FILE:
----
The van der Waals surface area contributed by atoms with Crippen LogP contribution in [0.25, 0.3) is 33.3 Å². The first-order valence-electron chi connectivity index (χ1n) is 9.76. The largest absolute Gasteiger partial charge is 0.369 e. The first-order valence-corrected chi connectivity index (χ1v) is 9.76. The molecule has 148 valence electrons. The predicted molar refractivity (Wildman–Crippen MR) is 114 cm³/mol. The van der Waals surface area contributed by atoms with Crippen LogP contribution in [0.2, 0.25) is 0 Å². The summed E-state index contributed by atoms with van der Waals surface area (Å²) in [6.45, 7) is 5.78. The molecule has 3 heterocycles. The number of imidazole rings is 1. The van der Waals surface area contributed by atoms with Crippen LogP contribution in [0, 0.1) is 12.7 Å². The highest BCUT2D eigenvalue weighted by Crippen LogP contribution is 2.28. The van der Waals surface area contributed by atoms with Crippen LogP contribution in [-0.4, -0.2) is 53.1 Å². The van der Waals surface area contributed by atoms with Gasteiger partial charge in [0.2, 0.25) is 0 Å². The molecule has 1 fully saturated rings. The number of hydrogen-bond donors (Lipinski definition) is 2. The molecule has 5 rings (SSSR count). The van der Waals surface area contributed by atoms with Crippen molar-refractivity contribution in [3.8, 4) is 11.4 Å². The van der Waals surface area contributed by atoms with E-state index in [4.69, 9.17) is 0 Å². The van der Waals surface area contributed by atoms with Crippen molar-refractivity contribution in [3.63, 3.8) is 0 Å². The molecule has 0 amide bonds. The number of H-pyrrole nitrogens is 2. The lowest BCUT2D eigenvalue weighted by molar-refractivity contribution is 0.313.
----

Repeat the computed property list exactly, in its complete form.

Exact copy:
The van der Waals surface area contributed by atoms with Crippen LogP contribution in [0.25, 0.3) is 33.3 Å². The first-order valence-electron chi connectivity index (χ1n) is 9.76. The largest absolute Gasteiger partial charge is 0.369 e. The first-order valence-corrected chi connectivity index (χ1v) is 9.76. The molecule has 148 valence electrons. The predicted molar refractivity (Wildman–Crippen MR) is 114 cm³/mol. The van der Waals surface area contributed by atoms with Crippen LogP contribution in [0.2, 0.25) is 0 Å². The summed E-state index contributed by atoms with van der Waals surface area (Å²) in [6.45, 7) is 5.78. The molecule has 3 heterocycles. The number of imidazole rings is 1. The van der Waals surface area contributed by atoms with Crippen LogP contribution in [0, 0.1) is 12.7 Å². The highest BCUT2D eigenvalue weighted by Crippen LogP contribution is 2.28. The van der Waals surface area contributed by atoms with Crippen LogP contribution in [-0.4, -0.2) is 53.1 Å². The van der Waals surface area contributed by atoms with Gasteiger partial charge in [0.2, 0.25) is 0 Å². The molecule has 1 fully saturated rings. The number of hydrogen-bond donors (Lipinski definition) is 2. The molecule has 5 rings (SSSR count). The van der Waals surface area contributed by atoms with Crippen molar-refractivity contribution in [3.8, 4) is 11.4 Å². The van der Waals surface area contributed by atoms with E-state index in [4.69, 9.17) is 0 Å². The van der Waals surface area contributed by atoms with Crippen molar-refractivity contribution in [3.63, 3.8) is 0 Å². The molecule has 0 amide bonds. The number of H-pyrrole nitrogens is 2. The lowest BCUT2D eigenvalue weighted by molar-refractivity contribution is 0.313.